Mr. Market is a parable created by Benjamin Graham, often considered the “Father of Value Investing”. Mr. Market, you see, is a fictional character that offers to trade his stocks every day and at different prices. Mr. Market is an emotional and at times delusional person. He often lets the good times take his pricing too high and also lets a down market take his pricing well below intrinsic value. Below we are going to catch up with Mr. Market and see how the last 25 years have treated him.

As I arrive for the interview, the market is again falling and Mr. Market is in a nasty mood. Try as I might it takes a good while to settle down and look at the big picture. Mr. Market has a propensity to watch stock quotes and headlines with voracity. When we finally sit down, I ask him a simple question, “How is it going?” He tells me he really likes the businesses he owns but the news and direction of the market are giving him fits. “I really believe it is different this time” he says. I ask him to explain further. His reply is typical, “I am starting to think this market might crash from here and that I should take my money and run NOW!”

I ask him if this isn’t the same mistake he made 25 years ago. “It is different this time” he replies. We both agree the current market looks a lot like it did 25 years ago. Back in mid-1990, the market had spent the previous two years climbing higher but between July and October of 1990 the market falls more than 17%. Towards the bottom, the re-unification of East and West Germany is all over the headlines. Mr. Market had thought that might be a good thing for the markets but as the market has been “killed” the last three months, it is clear this German news is actually very bad news for the markets. Iran Contra is also all over the newspaper, clearly that must be bad news for the markets as well. Iraq invades Kuwait, Margaret Thatcher resigns and in short Mr. Market has had it. He remembers thinking “With everything in the world working against us, clearly it is different this time”. And with that he sells out and goes to cash pretty close to the autumn 1990 lows.

“Yeah but I made a lot of money over the next 25 years” he says. And indeed he did. Cashing out in 1990 with nearly a million dollars to his name, that million has now grown to $2.6 million. “Pretty good huh?” he asks. “Certainly is” I reply, after all who wouldn’t want an extra $1.6M?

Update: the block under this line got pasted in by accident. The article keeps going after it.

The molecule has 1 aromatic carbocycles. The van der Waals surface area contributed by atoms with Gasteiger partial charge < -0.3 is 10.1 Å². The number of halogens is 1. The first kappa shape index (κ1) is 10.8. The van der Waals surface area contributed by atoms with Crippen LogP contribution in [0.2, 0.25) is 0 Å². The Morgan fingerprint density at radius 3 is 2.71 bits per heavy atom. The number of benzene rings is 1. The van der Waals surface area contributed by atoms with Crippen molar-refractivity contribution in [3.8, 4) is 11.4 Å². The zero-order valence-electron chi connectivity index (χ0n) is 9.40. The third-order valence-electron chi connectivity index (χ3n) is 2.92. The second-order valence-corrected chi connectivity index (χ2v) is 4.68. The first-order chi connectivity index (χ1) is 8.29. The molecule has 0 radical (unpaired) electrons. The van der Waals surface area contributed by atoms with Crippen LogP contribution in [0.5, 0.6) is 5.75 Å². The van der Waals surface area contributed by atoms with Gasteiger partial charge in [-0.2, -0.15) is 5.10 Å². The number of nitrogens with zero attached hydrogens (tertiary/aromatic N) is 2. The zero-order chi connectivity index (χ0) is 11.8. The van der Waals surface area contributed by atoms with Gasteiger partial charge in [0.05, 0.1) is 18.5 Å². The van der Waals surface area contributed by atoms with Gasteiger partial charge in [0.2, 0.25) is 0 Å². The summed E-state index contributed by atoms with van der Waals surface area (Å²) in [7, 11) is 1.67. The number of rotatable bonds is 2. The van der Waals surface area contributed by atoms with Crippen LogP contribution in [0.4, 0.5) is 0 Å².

I then remind him that just like autumn of 1990, people today in 2015 have again taken a record amount of money out of stocks and put those funds into cash earning zero. “Smart people” he replies. So I ask him about his underperformance over the last 25 years. “Underperformance? You just told me you agreed an extra $1.6M is a good thing.” I again agree it is. He then offers up he did some “buying and selling” in the blow-up. He also avoided some of the downturn in ’08-09 by selling out and then getting back in. “And here I am today with $2.6M”.

My turn. “Yes but Mr. Market if you had simply held through 1990, 2000-2001, 2008-2009 and believed that your quality businesses would pay their dividends, you would reinvest those dividends and eventually come through stronger on the other side, you would have seen a more than 900% increase… Mr. Market, your million dollars from 1990 would now be worth more than $9M and generating north of $250,000/year in dividends!” He looks perplexed. “That is the math Mr. Market, the market with reinvested dividends ran more than 900% over the last 25 years and you personally made only a fraction of that”. At this point he is ticked off and without a lot left to say, he starts wrapping up the interview.

I go for one last question. “Mr. Market, given what I just told you along with the fact we are seeing investors flee stocks for cash in amounts we have not seen since 1990 and furthermore worldly events have dropped the markets 12% in less than 2 months, what are you going to do now?”

Mr. Market takes a deep breath and says “I am already doing it, I am selling, and it is different this time”.

I leave fully understanding Mr. Market’s actions. I know it feels good to sell out when things look bad. Sadly, I also know he will miss out on longer-term returns as he always has. He never learns, hopefully we do.

Jamie O’Neill
Senior Client Relationship Partner
CORDA Investment Management